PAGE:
Broadening our concept of diversity is important for the next generation, because, statewide, about half of Georgia’s public school children are black, Latino, Asian, Native American or multiracial.
Like many crossroads cultures throughout history, we have the opportunity to draw artistically from the many international influences now located here, as well as indigenous cultures native to our Southern soil.
A young journalism student was puzzled that two of her professors are from India. “Why would they come to Atlanta rather than New York, Chicago, or …” she asked me. “Because outside of the US, everyone knows CNN,” I answered.
Film, television, new media, and all forms of telecommunication play an important role in Atlanta’s presence as a focus of global interest. Film/TV music hasn’t achieve the broad prominence it has in Los Angeles, New York, or London, but beyond Atlanta’s highly successful hip-hop and music video industry, there is a great degree of activity passing under the “new music radar” to which our composers must direct some of their attention.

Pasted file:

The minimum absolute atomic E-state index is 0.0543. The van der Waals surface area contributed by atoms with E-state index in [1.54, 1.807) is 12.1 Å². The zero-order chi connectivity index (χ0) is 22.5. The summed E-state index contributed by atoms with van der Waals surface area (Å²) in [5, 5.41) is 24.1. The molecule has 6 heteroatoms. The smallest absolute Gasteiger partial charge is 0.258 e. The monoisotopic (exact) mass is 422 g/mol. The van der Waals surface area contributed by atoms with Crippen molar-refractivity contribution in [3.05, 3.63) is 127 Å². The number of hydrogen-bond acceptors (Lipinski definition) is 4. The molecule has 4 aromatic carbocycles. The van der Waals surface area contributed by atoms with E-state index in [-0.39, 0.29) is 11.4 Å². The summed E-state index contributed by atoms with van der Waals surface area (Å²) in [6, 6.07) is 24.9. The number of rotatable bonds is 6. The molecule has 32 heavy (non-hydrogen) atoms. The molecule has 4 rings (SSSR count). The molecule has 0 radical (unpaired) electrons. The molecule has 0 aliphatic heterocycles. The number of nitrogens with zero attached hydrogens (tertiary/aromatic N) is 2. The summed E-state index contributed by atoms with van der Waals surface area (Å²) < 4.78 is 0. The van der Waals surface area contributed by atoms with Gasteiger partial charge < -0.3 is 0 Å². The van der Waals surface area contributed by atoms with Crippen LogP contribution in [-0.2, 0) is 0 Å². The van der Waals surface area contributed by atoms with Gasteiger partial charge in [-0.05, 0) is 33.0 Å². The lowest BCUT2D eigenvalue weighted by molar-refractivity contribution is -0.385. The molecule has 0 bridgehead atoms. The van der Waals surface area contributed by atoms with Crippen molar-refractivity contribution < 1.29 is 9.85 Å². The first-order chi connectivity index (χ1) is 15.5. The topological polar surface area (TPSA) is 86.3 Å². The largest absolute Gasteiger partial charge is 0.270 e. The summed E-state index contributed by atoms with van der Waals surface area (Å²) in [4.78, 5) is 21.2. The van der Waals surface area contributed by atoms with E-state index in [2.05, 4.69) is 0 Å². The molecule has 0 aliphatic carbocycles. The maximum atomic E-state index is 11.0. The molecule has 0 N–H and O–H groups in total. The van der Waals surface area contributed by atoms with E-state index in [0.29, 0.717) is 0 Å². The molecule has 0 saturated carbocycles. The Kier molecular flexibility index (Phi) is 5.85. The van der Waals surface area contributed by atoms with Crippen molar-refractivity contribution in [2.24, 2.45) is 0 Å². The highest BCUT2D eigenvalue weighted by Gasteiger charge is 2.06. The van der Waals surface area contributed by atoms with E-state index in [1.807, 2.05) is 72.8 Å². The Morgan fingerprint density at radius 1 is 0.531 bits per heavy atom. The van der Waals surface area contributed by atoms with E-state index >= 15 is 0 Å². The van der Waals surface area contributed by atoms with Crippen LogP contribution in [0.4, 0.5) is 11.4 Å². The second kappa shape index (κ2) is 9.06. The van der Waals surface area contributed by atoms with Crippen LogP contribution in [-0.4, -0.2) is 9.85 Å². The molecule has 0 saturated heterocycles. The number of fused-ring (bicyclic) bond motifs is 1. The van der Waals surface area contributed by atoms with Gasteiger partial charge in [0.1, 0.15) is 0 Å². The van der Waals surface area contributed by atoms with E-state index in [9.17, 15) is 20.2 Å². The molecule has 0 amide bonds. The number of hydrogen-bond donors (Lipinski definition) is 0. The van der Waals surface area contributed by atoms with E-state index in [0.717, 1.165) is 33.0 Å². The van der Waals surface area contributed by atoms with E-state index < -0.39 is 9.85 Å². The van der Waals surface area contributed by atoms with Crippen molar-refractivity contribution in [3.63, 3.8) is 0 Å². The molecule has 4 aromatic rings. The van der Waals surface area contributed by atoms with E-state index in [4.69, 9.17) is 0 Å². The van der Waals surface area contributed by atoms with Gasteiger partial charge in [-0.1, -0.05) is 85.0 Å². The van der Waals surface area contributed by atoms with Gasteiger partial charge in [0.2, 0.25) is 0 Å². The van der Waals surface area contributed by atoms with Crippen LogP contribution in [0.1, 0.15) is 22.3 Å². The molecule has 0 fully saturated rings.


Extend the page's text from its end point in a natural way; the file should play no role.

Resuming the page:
Eddie Horst‘s studio is located just outside the I-285 perimeter in the Crawford Communications complex, an expansive campus sprouting enormous satellite dishes. He estimates there are some 30 composers and songwriters in Atlanta whose day-jobs involve writing music for television and film. Horst is one of the successful ones.
But in terms of presenting music live in concert, Horst, like other Atlanta composers, finds the local market short on venues for it. What does exist is a willing, interested community of top-notch professional performers, though their available time is often limited. But while music by “name” composers from elsewhere and performances of new music by national touring groups are relatively easy to find these days, it is still hard for Atlanta-based composers and performers to be recognized locally as something other than “local.”
What I have learned from being a composer based in Atlanta is that I cannot limit either my creative vision or market solely based on my hometown. I have considered other cities in which to live. Despite where people say a composer “has to go” to be successful, I find, even with frustrations, Atlanta has proven to be a better place from which to work and reach an audience that has an interested ear.